HD Notebook

How’s your sampling technique?

Thu, 04/17/2014

Poor samples turn in to a poorly balanced ration in the bunk.

by Amanda Smith, Hoard’s Dairyman Associate Editor

Accurate samples are the cornerstone of diet formulation. Yet, for some nutrients, sampling itself is a major source of the variation seen from one nutrient analysis to the next. When sampling technique is poor, uncertainty surrounds our data and results in poorly formulated, inconsistent diets.

Bill WeissAt the Tri-State Dairy Nutrition Conference, Bill Weiss with The Ohio State University outlined protocols to take good samples from bunker silos. Multiple samples should be taken to monitor sampling variation.

Sampling from bunker silos:

Do not sample directly from the face due to the risk of a cave-in. Take your sample at a distance from the face of at least twice the height of the face. Read more

Farm size matters, but not to the cows

Wed, 04/16/2014

Research shows similar challenges for small and large dairies.

By Patti Hurtgen, Hoard’s Dairyman Online Media Manager

“Farm size is a lightning rod for criticism in agriculture,” said Dan Weary as he spoke to those attending the April 14 Hoard’s Dairyman webinar, “Cow welfare and farm size – challenges and opportunities”. Read more

Don’t just cut your losses

Tue, 04/15/2014

Cow health and welfare benefit when causes of death are identified and changes are implemented.

by Abby Bauer, Hoard’s Dairyman Associate Editor

cowThose in production agriculture know that animal mortality on farms is inevitable.

But how much death loss is normal? According to Franklyn Garry, Colorado State University, there is no specific benchmark for what death loss on dairy farms should be.

In his presentation at a PDPW transition cow workshop, Garry shared that dairy cattle mortality appears to be on the rise. NAHMS data has shown an uptick death rate over the past two decades. In 1996, it was at 3.8 percent. By 2002, it was up to 4.8, and in 2007 average reported death loss was 5.7 percent on dairy farms. Read more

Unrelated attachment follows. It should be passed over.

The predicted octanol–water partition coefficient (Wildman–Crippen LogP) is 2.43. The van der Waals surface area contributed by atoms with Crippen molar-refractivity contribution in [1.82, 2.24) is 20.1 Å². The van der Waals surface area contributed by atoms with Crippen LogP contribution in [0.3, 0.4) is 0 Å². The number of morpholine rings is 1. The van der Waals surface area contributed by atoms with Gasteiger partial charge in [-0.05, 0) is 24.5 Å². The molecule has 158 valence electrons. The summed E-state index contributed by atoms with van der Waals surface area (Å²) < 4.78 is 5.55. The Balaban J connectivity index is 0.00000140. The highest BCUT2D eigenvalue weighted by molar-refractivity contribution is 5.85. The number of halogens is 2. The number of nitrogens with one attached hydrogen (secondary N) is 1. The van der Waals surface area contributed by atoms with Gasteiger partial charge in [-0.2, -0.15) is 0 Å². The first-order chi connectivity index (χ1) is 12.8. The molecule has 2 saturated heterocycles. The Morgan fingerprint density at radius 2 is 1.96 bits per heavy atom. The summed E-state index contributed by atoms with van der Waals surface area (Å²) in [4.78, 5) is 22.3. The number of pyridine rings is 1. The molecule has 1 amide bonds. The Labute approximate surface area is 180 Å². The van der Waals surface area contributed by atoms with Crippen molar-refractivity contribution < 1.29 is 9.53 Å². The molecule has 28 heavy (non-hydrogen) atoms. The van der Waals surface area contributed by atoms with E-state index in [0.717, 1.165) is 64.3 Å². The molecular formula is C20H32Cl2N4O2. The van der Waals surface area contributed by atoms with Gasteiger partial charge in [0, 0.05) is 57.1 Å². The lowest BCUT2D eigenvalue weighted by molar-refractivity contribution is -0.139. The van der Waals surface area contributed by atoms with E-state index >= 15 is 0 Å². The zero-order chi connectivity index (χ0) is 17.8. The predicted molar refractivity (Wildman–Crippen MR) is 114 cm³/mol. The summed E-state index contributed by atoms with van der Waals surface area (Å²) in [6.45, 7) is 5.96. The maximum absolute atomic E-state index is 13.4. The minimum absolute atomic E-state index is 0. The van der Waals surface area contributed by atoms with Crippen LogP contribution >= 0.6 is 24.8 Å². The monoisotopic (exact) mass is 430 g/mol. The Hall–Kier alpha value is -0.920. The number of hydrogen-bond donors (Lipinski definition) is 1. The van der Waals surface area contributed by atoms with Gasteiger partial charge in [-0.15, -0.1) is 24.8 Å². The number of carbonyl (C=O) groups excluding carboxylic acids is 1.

Embryo sales go under the microscope multiple times

Mon, 04/14/2014

Just like semen and live cattle, the international regulations governing embryo sales require highly accurate records and health checks.

Scott Armbrust

by Corey Geiger, Hoard’s Dairyman Managing Editor

Life does truly go full circle. Last Wednesday, I had the opportunity to be on the speaking docket with Scott Armbrust, D.V.M., at the Livestock Genetics Export Seminar in Madison, Wis. Hosted by Wisconsin’s Department of Agriculture, Trade and Consumer Protection, the event was geared towards giving breeders, veterinarians, A.I. studs and other interested parties updated information on marketing genetics around the globe.

Dr. Armbrust has spent the past years 30 years developing his Paradocs Embryo Transfer enterprise into a highly regarded genetics business, respected equally by breeders here stateside and around the globe. Read more

The Federal Department of Absurd

Fri, 04/11/2014

FDA wants to make it tougher to feed brewers grains.

by Dennis Halladay, Hoard’s Dairyman Western Editor

cowThe Federal Department of Absurd – er, the Food and Drug Administration (FDA) – is an entity that regularly seems to defy common sense and logic. This is yet another example:

Smoking is a proven cause of cancer and other diseases. The Centers for Disease Control and Prevention (CDC) says it causes nearly 500,000 deaths in the U.S. each year. But is growing and selling tobacco illegal?

Brewers grains, a byproduct of making beer and other alcoholic beverages, are a high-quality source of protein that has been fed to cattle for centuries. Inclusion rates of up to 50 percent are seen in feedlot rations today. Cows love brewers grains and dairies that are lucky enough to have a supply swear by them. Read more

Calves require cleanliness

Thu, 04/10/2014

When colostrum is bacteria-laden, we do more harm than good.

by Amanda Smith, Hoard’s Dairyman Associate Editor

calfWe’ve been indoctrinated with the five C’s to give calves their best possible start. Colostrum tops this list, followed by calories, cleanliness, comfort and consistency. Despite the order we’ve all been taught, colostrum and cleanliness must go hand in hand.